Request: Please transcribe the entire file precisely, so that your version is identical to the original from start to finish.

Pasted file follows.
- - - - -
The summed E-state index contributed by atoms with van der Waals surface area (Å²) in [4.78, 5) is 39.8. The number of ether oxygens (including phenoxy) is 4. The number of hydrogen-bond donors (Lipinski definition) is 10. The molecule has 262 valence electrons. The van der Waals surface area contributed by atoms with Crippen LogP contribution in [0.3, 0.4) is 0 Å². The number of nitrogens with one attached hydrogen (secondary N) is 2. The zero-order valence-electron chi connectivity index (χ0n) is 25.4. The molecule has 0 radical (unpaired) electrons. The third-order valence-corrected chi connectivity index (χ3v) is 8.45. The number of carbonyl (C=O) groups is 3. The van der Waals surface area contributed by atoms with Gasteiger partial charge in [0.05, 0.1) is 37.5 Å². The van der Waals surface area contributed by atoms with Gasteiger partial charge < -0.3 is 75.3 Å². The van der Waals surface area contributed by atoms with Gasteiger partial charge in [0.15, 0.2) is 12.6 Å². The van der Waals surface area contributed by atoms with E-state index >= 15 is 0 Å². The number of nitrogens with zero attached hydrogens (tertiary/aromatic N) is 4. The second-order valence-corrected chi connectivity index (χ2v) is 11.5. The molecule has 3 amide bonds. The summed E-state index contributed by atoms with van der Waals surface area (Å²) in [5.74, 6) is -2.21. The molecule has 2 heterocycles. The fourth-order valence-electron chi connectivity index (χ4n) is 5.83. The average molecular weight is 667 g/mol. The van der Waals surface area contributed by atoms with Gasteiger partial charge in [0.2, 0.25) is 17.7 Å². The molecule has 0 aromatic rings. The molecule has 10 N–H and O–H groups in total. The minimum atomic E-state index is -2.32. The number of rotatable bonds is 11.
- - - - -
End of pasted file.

The summed E-state index contributed by atoms with van der Waals surface area (Å²) in [4.78, 5) is 39.8. The number of ether oxygens (including phenoxy) is 4. The number of hydrogen-bond donors (Lipinski definition) is 10. The molecule has 262 valence electrons. The van der Waals surface area contributed by atoms with Crippen LogP contribution in [0.3, 0.4) is 0 Å². The number of nitrogens with one attached hydrogen (secondary N) is 2. The zero-order valence-electron chi connectivity index (χ0n) is 25.4. The molecule has 0 radical (unpaired) electrons. The third-order valence-corrected chi connectivity index (χ3v) is 8.45. The number of carbonyl (C=O) groups is 3. The van der Waals surface area contributed by atoms with Gasteiger partial charge in [0.05, 0.1) is 37.5 Å². The van der Waals surface area contributed by atoms with Gasteiger partial charge < -0.3 is 75.3 Å². The van der Waals surface area contributed by atoms with Gasteiger partial charge in [0.15, 0.2) is 12.6 Å². The van der Waals surface area contributed by atoms with E-state index >= 15 is 0 Å². The number of nitrogens with zero attached hydrogens (tertiary/aromatic N) is 4. The second-order valence-corrected chi connectivity index (χ2v) is 11.5. The molecule has 3 amide bonds. The summed E-state index contributed by atoms with van der Waals surface area (Å²) in [5.74, 6) is -2.21. The molecule has 2 heterocycles. The fourth-order valence-electron chi connectivity index (χ4n) is 5.83. The average molecular weight is 667 g/mol. The van der Waals surface area contributed by atoms with Gasteiger partial charge in [0.2, 0.25) is 17.7 Å². The molecule has 0 aromatic rings. The molecule has 10 N–H and O–H groups in total. The minimum atomic E-state index is -2.32. The number of rotatable bonds is 11.